|Verhoeven, J -|
|Singh, R -|
|Brown, J -|
Submitted to: Plant Disease
Publication Type: Peer Reviewed Journal
Publication Acceptance Date: July 30, 2009
Publication Date: September 21, 2009
Repository URL: http://apsjournals.apsnet.org/doi/abs/10.1094/PDIS-93-10-1076A
Citation: Ling, K., Verhoeven, J.J., Singh, R.P., Brown, J.K. 2009. First Report of Tomato Chlorotic Dwarf Viroid in Greenhouse Tomatoes in Arizona. Plant Disease. 93:1075. Interpretive Summary: Tomato chlorotic dwarf viroid (TCDVd) was first reported to infect greenhouse tomatoes in Canada in 1999. Since 2006, this viroid was identified in a large greenhouse tomato facility in Arizona and the grower suffered a significant economic loss. This highly contagious disease poses a great threat to the $400 million greenhouse tomato industry in the United States. Although TCDVd has been identified in foreign laboratories in imported tomato and/or ornamental tissues originated from the US, this is the first report of a natural occurrence of TCDVd in a large commercial tomato greenhouse in the United States. Identification of the presence of two different genotypes of TCDVd along with mixed-infection of Pepino mosaic virus made accurate determination of the etiology difficult. The complexity of the etiology will cause additional challenges to the US greenhouse tomato industry to effectively manage this emerging disease.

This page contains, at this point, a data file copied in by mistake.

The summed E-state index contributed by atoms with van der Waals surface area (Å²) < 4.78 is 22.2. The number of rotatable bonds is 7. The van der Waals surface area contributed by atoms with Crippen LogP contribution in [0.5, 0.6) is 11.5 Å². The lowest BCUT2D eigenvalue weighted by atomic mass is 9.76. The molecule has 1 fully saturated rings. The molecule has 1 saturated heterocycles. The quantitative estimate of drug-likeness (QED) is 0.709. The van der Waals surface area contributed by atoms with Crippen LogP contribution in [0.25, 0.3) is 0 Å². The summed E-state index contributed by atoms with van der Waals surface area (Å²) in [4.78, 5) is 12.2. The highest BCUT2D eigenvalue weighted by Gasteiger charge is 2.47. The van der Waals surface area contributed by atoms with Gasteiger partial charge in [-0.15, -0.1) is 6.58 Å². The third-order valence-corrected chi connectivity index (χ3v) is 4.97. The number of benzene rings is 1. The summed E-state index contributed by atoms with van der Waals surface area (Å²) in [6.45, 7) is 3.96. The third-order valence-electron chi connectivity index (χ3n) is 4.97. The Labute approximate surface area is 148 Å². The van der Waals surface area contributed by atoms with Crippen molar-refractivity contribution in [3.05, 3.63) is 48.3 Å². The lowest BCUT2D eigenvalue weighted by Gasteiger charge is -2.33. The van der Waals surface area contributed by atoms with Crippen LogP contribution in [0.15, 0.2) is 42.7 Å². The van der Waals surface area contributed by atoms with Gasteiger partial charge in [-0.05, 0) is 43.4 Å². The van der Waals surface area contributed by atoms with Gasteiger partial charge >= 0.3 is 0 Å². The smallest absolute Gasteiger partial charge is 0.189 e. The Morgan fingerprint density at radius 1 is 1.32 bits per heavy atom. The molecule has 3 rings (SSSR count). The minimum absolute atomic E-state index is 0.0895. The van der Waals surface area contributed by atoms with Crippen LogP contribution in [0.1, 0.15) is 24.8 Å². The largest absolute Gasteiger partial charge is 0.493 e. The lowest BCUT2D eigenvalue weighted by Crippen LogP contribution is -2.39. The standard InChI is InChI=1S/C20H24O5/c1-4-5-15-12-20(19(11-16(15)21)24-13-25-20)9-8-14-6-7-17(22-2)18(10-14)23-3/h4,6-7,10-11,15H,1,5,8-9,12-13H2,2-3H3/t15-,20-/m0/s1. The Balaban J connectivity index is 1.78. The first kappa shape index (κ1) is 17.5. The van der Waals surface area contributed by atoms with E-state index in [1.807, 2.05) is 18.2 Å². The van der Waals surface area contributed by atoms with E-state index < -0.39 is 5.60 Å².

Technical Abstract: Tomato chlorotic dwarf viroid (TCDVd) was first identified on greenhouse tomato (Solanum lycopersicum) in Canada in 1999. Since then, it has also been reported on tomato in Colorado, US and Japan and on ornamental plants in or from Europe and North America. In 2006, tomato plants in a large greenhouse facility with continuous tomato production in Arizona exhibited viroid-like symptoms, i.e., plant stunting and chlorosis of the young leaves. Besides the commonly occurring Pepino mosaic virus (PepMV), all other known viruses were ruled out by serological, PCR or Reverse transcriptase PCR (RT-PCR) tests in multiple independent laboratories. However, RT-PCR with two sets of universal pospiviroid primers (PospiI-FW/RE and Vid-FW/RE) yielded amplicons of the expected size (approximately 196 and 360 bp) consistently from the diseased samples. Sequencing of the amplicons revealed the presence of two genotypes. The first genotype had a 360 nt genome and 100% sequence identity to the type TCDVd from Canada. The second genotype consisted of 361 nt, differed from the first by 9 nucleotide substitutions, 2 insertions and 1 deletion. This second genotype was found in 7 and 17 samples from 2007 and 2008, respectively, and showed the highest sequence identity (97%) to a Japanese tomato isolate and a much lower sequence identity (92%) to a US isolate previously identified in Colorado. The origin of TCDVd was not clear. It could have been introduced from a neighboring greenhouse where the disease was observed before 2006. It may also be introduced from infected seed since TCDVd has recently been shown to be seed-transmitted in tomato. To our knowledge, this is the first report of natural occurrence of TCDVd in Arizona.